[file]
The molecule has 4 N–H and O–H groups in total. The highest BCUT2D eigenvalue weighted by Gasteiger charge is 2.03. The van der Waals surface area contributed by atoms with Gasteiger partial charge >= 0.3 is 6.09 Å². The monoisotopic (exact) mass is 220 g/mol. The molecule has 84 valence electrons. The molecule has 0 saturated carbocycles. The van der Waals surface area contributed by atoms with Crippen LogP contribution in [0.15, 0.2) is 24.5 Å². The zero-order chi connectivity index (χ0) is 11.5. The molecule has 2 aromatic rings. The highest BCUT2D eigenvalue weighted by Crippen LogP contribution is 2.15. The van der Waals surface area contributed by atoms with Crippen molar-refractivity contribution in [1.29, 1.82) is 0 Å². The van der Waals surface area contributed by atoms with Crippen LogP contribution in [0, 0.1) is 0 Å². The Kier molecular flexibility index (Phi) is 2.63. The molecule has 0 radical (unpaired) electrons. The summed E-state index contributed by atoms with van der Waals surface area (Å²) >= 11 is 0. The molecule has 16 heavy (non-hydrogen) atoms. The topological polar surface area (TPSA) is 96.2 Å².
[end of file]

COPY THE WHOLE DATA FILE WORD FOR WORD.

The molecule has 4 N–H and O–H groups in total. The highest BCUT2D eigenvalue weighted by Gasteiger charge is 2.03. The van der Waals surface area contributed by atoms with Gasteiger partial charge >= 0.3 is 6.09 Å². The monoisotopic (exact) mass is 220 g/mol. The molecule has 84 valence electrons. The molecule has 0 saturated carbocycles. The van der Waals surface area contributed by atoms with Crippen LogP contribution in [0.15, 0.2) is 24.5 Å². The zero-order chi connectivity index (χ0) is 11.5. The molecule has 2 aromatic rings. The highest BCUT2D eigenvalue weighted by Crippen LogP contribution is 2.15. The van der Waals surface area contributed by atoms with Crippen molar-refractivity contribution in [1.29, 1.82) is 0 Å². The van der Waals surface area contributed by atoms with Crippen LogP contribution in [0, 0.1) is 0 Å². The Kier molecular flexibility index (Phi) is 2.63. The molecule has 0 radical (unpaired) electrons. The summed E-state index contributed by atoms with van der Waals surface area (Å²) >= 11 is 0. The molecule has 16 heavy (non-hydrogen) atoms. The topological polar surface area (TPSA) is 96.2 Å².